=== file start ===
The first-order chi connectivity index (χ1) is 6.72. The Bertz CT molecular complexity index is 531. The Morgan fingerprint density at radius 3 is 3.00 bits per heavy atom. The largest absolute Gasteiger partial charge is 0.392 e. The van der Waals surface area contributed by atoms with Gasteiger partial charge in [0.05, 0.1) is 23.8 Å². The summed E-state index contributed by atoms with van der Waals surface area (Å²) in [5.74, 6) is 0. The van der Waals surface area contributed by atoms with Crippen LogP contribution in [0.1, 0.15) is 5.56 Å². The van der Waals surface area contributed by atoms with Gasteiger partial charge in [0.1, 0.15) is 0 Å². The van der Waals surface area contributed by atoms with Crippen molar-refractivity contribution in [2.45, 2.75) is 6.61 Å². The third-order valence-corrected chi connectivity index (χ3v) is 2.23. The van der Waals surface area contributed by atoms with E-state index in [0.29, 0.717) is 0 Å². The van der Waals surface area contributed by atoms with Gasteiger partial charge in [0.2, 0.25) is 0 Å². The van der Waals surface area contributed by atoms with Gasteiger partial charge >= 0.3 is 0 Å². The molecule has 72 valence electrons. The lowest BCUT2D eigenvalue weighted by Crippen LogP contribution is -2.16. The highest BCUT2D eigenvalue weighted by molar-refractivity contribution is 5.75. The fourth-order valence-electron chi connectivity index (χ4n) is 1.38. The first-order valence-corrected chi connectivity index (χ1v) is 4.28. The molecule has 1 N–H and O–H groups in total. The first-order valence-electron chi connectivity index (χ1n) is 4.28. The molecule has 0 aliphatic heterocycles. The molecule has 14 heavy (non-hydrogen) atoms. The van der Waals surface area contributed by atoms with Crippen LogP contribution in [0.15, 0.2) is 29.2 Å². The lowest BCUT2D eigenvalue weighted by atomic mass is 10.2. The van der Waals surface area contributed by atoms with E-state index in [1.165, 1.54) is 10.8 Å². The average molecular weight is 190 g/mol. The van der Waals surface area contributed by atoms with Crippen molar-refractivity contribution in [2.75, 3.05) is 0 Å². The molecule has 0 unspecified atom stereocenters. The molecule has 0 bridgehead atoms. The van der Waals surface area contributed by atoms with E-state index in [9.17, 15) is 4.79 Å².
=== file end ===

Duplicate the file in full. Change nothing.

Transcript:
The first-order chi connectivity index (χ1) is 6.72. The Bertz CT molecular complexity index is 531. The Morgan fingerprint density at radius 3 is 3.00 bits per heavy atom. The largest absolute Gasteiger partial charge is 0.392 e. The van der Waals surface area contributed by atoms with Gasteiger partial charge in [0.05, 0.1) is 23.8 Å². The summed E-state index contributed by atoms with van der Waals surface area (Å²) in [5.74, 6) is 0. The van der Waals surface area contributed by atoms with Crippen LogP contribution in [0.1, 0.15) is 5.56 Å². The van der Waals surface area contributed by atoms with Gasteiger partial charge in [0.1, 0.15) is 0 Å². The van der Waals surface area contributed by atoms with Crippen molar-refractivity contribution in [2.45, 2.75) is 6.61 Å². The third-order valence-corrected chi connectivity index (χ3v) is 2.23. The van der Waals surface area contributed by atoms with E-state index in [0.29, 0.717) is 0 Å². The van der Waals surface area contributed by atoms with Gasteiger partial charge in [0.2, 0.25) is 0 Å². The van der Waals surface area contributed by atoms with Gasteiger partial charge >= 0.3 is 0 Å². The molecule has 72 valence electrons. The lowest BCUT2D eigenvalue weighted by Crippen LogP contribution is -2.16. The highest BCUT2D eigenvalue weighted by molar-refractivity contribution is 5.75. The fourth-order valence-electron chi connectivity index (χ4n) is 1.38. The first-order valence-corrected chi connectivity index (χ1v) is 4.28. The molecule has 1 N–H and O–H groups in total. The first-order valence-electron chi connectivity index (χ1n) is 4.28. The molecule has 0 aliphatic heterocycles. The molecule has 14 heavy (non-hydrogen) atoms. The van der Waals surface area contributed by atoms with Crippen LogP contribution in [0.15, 0.2) is 29.2 Å². The lowest BCUT2D eigenvalue weighted by atomic mass is 10.2. The van der Waals surface area contributed by atoms with E-state index in [1.165, 1.54) is 10.8 Å². The average molecular weight is 190 g/mol. The van der Waals surface area contributed by atoms with Crippen molar-refractivity contribution in [2.75, 3.05) is 0 Å². The molecule has 0 unspecified atom stereocenters. The molecule has 0 bridgehead atoms. The van der Waals surface area contributed by atoms with E-state index in [9.17, 15) is 4.79 Å².